If you’re a Galactica fan who for some strange reason hasn’t yet seen the third-season finale, then stop reading now, because there’s SPOILAGE AHEAD.
Okay, judging from the finale it looks as though my earlier guess (see here and here) that Ron Moore is intending to reprise the original Starbuck’s intended character arc from the 1979-80 show, including his eventual metamorphosis into an angel-being who returns to help the Colonial fleet, was right on the money. In that case, speculation about where season 4 is headed might well be guided by further reflection on the angel-beings from the original series.
If you’re not familiar with the original series, you might want to check out the following angel-related clips on YouTube so we can all be on the same page. In this clip a supernatural being calling himself Count Iblis visits Baltar in his prison cell and alternately threatens and reassures him in a manner interestingly similar to Six’s M.O. on the new series (well, mutatis some important mutandis). Iblis also reveals a thousand-year-old connection to the Cylons, his voice having served as the template for the Imperious Leader’s voice – thus anticipating the new show’s implied connection between Cylon and human mythologies. (Feel free to quit watching this clip midway through, around 5.52 when Iblis vanishes from Baltar’s cell; the second half isn’t especially relevant.) In this clip we learn that Iblis is identical with the Satan figure of Colonial mythology (no surprise, since “Iblis” is the Arabic name for Satan), and that he is in some sort of conflict with the angel-beings. In this clip we discover that the angel-beings are interdimensional travelers who were once as the Colonials are but have progressed to a higher level of being, that the Colonials may one day be raised to this same level, and that Iblis is a renegade angel-being. The angel-beings also raise Apollo from apparent death (explaining to the Colonials, as the Colonials in another episode – I forget which – would explain to a group of less advanced humans, that death is technology-relative), and offer to help the Colonials find Earth. Finally, in this clip we see Starbuck, given up for dead by the Colonial fleet, being judged worthy by one of the angel-beings, subtly named Angela. (In the unfilmed episode The Wheel of Fire we would have found out what Starbuck is being judged worthy of – namely to be raised to angelhood himself.)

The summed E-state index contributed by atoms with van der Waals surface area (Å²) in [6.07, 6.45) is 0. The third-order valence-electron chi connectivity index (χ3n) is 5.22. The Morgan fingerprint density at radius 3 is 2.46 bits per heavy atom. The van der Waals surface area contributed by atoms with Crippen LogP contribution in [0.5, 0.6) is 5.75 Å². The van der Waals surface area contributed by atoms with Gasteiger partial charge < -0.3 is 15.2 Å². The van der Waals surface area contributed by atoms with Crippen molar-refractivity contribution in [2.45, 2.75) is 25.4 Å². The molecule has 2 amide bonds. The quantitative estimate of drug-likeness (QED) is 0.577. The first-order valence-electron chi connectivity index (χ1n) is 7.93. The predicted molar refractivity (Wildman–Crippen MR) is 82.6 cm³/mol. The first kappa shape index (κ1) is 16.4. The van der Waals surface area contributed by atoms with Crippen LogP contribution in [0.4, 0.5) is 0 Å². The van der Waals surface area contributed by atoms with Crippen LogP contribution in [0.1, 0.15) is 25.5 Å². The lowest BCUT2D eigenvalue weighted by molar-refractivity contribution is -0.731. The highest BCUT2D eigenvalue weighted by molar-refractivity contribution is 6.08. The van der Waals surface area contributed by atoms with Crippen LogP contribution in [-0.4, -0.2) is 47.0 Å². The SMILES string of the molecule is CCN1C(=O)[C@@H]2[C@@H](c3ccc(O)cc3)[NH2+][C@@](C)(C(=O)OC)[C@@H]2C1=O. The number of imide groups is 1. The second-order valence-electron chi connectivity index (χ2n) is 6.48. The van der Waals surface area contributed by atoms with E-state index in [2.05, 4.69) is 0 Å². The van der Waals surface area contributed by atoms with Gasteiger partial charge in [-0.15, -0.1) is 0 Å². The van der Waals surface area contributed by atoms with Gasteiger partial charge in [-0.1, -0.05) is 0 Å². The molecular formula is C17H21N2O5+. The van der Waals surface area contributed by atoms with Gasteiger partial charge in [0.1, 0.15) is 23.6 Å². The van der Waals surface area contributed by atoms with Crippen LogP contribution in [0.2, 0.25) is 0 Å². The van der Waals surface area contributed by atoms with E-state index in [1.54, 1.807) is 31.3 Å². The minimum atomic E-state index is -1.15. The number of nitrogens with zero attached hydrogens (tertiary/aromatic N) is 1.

Now I don’t expect Moore to follow any of this very closely. In particular, I don’t think we’re likely to see a Satan figure like Iblis; Moore is clearly more interested in conflicts among various sorts of flawed characters than in conflicts between pure good and pure evil. But Moore has followed the Starbuck part closely enough that it’s worth considering what further clues the original show’s angel-being arc might contain.
The similarity between the old show’s Baltar-Iblis interaction and the new show’s Baltar-Six interaction, together with Six-in-the-head’s claim to be an “angel,” invites speculation that Six-in-the-head is an angel-being (or whatever the new show’s equivalent is), and not a Cylon after all. And just as Baltar has a Six that nobody else can see, so Starbuck in “Maelstrom” had a Leoben that nobody else could see – and that Leoben admitted to not really being Leoben, and seemed to be an angel-being also.
But that doesn’t necessarily mean that Six-in-the-head and Leoben-in-the-head are on the same side; they might represent different factions of angel-beings, and indeed the conflict between Cylon and Colonial religion may reflect some war among the angels (though probably representing a more complicated conflict than the original show’s analogous one). (Which side Caprica Six’s Baltar-in-the-head is on I couldn’t say.)
Baltar’s and Starbuck’s respective Cylons-in-the-head appear to share still further similarities; each keeps telling its host human that he or she has been chosen for a special destiny – almost as though the different angelic factions are grooming different candidates for human messiah. (Does the “Baltar cult” among the Colonials have anything to do with this?) And just as Leoben-in-the-head evidently has something to do with Starbuck’s miraculous recovery from being apparently blown to bits in “Maelstrom,” so Six-in-the-head presumably has something to do with Baltar’s almost-as-miraculous recovery from a nearby nuclear blast in the series pilot. (That’s one reason I don’t think either Baltar or Starbuck is a Cylon. Because they can’t both be ….)